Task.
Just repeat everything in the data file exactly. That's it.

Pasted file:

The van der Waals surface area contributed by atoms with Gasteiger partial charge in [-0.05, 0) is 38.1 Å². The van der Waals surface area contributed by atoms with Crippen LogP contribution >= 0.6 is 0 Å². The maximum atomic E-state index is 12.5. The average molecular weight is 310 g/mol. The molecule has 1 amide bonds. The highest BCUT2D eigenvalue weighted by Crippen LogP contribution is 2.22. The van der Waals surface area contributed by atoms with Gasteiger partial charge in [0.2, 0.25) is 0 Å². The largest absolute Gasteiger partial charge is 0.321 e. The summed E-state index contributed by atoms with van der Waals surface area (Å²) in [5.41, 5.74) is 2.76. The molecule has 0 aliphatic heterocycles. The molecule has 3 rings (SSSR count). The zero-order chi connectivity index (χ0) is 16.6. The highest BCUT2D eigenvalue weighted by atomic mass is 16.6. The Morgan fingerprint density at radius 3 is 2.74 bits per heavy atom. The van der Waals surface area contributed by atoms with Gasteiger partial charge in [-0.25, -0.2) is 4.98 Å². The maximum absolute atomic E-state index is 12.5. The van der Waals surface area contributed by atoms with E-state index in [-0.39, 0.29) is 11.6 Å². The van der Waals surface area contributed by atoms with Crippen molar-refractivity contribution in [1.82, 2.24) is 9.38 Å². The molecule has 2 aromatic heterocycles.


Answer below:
The van der Waals surface area contributed by atoms with Gasteiger partial charge in [-0.05, 0) is 38.1 Å². The van der Waals surface area contributed by atoms with Crippen LogP contribution >= 0.6 is 0 Å². The maximum atomic E-state index is 12.5. The average molecular weight is 310 g/mol. The molecule has 1 amide bonds. The highest BCUT2D eigenvalue weighted by Crippen LogP contribution is 2.22. The van der Waals surface area contributed by atoms with Gasteiger partial charge in [0.2, 0.25) is 0 Å². The largest absolute Gasteiger partial charge is 0.321 e. The summed E-state index contributed by atoms with van der Waals surface area (Å²) in [5.41, 5.74) is 2.76. The molecule has 0 aliphatic heterocycles. The molecule has 3 rings (SSSR count). The zero-order chi connectivity index (χ0) is 16.6. The highest BCUT2D eigenvalue weighted by atomic mass is 16.6. The Morgan fingerprint density at radius 3 is 2.74 bits per heavy atom. The van der Waals surface area contributed by atoms with Gasteiger partial charge in [-0.25, -0.2) is 4.98 Å². The maximum absolute atomic E-state index is 12.5. The van der Waals surface area contributed by atoms with E-state index in [-0.39, 0.29) is 11.6 Å². The van der Waals surface area contributed by atoms with Crippen molar-refractivity contribution in [1.82, 2.24) is 9.38 Å². The molecule has 2 aromatic heterocycles.